WIMBLEDON, England - The chair umpire who awarded an extra point to Venus Williams' opponent during her second-round loss at Wimbledon won't work another match during the tournament.
"I have now discussed the incident with the chair umpire concerned, and we have agreed it will be in the best interests of both parties if he takes no further part in the event," tournament referee Alan Mills said Friday.
The umpires' office wouldn't comment.
Ted Watts, of Britain, mistakenly gave Karolina Sprem a point she didn't earn in the final tiebreaker of Thursday's 7-6 (5), 7-6 (6) upset of Williams, the 2000-01 Wimbledon champion.
The error made it 2-2 in the tiebreaker. Williams then built a 6-3 edge, but she lost the next five points for her earliest loss at the All England Club since her 1997 debut.
"I'd like to think he didn't do it on purpose," Williams said. "I don't think one call makes a match."
She led the tiebreaker 2-1 when Sprem hit a first serve ruled wide by the line judge, who put her arm out and shouted, "Fault!" Williams casually hit the ball over the net, and Sprem smacked a backhand into the open court. Williams stood still at the baseline, figuring it was time for a second serve.
But Watts announced the score as 2-2, the sort of mistake that occurs every so often but generally is noticed right away by one of the players or another on-court official.
With the players apparently unaware Sprem received a point she shouldn't have, they lined up again in the same positions for what both thought was a second serve. Indeed, Sprem put a safe offering in, and Williams laced a backhand return winner. That should have made it 3-1 for Williams, but Watts called it 3-2.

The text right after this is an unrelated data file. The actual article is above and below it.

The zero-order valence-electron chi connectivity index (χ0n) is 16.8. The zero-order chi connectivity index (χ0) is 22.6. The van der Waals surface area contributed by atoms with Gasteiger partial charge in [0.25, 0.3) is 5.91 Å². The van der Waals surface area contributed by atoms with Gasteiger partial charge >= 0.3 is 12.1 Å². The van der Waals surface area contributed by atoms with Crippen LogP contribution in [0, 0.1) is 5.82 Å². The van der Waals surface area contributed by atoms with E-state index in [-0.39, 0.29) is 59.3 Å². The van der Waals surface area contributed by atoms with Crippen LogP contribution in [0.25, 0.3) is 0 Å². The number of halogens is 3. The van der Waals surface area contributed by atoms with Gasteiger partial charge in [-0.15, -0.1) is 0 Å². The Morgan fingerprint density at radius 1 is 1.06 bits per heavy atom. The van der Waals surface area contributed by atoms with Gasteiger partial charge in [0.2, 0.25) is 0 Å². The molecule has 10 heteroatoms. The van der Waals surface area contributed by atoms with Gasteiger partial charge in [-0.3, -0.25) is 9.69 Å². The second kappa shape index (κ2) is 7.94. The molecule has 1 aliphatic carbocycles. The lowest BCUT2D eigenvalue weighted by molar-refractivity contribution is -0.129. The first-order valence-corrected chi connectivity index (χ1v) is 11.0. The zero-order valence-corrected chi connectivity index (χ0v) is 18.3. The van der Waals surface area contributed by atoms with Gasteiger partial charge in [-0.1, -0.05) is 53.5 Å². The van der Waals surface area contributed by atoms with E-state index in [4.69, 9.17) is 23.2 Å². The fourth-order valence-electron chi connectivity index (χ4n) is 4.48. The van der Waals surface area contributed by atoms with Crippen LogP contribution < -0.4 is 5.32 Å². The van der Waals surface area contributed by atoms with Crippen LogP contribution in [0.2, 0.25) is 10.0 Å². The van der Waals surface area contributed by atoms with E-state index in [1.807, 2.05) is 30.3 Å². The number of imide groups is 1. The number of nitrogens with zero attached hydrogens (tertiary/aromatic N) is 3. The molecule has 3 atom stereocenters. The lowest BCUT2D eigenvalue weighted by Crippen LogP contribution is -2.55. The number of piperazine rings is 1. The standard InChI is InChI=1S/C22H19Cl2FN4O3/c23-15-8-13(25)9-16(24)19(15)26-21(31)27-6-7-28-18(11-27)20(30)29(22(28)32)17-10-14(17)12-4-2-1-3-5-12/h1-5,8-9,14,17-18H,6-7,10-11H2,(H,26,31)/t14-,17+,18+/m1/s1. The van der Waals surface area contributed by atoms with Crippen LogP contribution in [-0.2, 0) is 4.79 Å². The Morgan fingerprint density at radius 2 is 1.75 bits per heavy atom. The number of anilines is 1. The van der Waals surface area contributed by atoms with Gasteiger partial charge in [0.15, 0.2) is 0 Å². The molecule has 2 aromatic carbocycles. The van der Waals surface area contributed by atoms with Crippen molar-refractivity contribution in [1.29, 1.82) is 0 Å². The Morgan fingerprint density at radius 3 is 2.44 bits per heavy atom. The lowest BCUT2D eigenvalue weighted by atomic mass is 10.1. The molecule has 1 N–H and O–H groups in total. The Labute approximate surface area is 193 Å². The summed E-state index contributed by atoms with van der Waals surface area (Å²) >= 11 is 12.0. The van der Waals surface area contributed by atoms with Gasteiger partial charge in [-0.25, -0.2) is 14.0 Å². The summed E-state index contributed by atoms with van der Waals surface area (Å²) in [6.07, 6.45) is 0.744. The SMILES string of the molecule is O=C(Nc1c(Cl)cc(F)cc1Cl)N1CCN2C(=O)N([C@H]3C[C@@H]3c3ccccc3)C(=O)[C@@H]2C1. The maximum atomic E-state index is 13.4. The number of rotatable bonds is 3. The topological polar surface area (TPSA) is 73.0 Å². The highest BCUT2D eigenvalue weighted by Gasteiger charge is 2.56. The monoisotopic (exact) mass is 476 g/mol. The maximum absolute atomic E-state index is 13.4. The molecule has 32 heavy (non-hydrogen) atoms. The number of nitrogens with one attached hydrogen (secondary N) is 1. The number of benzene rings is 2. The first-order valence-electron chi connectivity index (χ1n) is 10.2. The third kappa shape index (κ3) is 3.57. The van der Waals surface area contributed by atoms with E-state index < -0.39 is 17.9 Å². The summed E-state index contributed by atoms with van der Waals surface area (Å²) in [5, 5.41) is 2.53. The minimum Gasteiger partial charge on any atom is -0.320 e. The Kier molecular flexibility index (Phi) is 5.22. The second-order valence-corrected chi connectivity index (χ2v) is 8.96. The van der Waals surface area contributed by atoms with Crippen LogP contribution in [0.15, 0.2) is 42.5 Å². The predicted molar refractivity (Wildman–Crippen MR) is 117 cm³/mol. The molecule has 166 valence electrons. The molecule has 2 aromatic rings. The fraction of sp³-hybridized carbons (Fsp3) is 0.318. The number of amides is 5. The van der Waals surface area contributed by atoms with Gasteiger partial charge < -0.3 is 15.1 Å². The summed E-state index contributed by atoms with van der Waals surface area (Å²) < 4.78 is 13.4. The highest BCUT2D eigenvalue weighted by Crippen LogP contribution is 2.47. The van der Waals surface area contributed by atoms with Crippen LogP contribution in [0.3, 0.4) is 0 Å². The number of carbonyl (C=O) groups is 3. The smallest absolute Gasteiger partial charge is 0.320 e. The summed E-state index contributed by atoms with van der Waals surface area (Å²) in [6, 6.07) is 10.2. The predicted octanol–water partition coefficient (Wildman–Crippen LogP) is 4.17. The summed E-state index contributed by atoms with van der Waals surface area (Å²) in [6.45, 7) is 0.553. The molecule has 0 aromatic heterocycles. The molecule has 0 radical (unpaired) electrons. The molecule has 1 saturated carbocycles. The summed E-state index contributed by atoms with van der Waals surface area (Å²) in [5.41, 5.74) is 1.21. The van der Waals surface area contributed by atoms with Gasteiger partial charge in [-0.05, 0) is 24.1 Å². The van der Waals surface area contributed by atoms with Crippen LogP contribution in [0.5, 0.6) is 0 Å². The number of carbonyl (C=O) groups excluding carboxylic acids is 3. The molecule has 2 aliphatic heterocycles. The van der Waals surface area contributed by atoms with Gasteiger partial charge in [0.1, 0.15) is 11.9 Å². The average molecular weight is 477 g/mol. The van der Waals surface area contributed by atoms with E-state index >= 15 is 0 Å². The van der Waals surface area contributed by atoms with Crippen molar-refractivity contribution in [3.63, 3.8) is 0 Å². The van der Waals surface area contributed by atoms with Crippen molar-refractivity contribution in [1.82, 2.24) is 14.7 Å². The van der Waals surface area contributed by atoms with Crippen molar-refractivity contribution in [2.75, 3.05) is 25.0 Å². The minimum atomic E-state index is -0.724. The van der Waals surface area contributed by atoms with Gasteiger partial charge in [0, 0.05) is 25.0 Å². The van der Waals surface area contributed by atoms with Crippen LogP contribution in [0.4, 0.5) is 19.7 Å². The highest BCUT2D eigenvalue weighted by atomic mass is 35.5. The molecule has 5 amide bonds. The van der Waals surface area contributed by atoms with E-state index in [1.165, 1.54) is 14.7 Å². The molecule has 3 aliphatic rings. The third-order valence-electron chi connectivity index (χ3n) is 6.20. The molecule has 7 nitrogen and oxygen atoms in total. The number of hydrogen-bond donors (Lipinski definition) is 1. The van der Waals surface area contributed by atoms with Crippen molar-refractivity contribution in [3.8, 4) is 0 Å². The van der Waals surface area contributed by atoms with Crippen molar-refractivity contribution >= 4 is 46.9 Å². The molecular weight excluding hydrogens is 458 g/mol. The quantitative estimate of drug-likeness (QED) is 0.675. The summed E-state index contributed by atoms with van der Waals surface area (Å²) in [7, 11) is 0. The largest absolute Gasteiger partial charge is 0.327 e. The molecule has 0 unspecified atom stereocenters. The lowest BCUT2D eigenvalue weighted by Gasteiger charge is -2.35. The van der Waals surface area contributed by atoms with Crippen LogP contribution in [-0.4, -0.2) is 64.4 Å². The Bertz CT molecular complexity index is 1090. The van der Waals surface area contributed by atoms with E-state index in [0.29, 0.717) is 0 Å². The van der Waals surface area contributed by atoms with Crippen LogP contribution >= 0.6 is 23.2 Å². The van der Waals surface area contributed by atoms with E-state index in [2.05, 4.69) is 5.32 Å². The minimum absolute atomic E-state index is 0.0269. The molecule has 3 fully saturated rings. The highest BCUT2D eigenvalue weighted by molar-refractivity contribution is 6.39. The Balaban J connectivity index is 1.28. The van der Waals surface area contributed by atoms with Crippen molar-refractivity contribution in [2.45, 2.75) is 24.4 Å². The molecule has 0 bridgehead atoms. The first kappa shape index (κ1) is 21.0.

"Unfortunately, the way it happened, Venus didn't query it at the time," Mills said. "They played point after point afterward, and the result, I'm afraid, stands as is."
Other top players thought Williams or Sprem should have questioned the call.
Serena Williams, who said she didn't watch her sister's match, questioned why Sprem didn't acknowledge the error at the time.
Andy Roddick, seeded No. 2 in the men's draw, said both players and all the officials were partly responsible.
"Something like that shouldn't happen at a tournament of this magnitude," he said.
Sprem said she was confused but was focusing on the match. Venus Williams said she couldn't be sure what the score was, so she didn't query the call.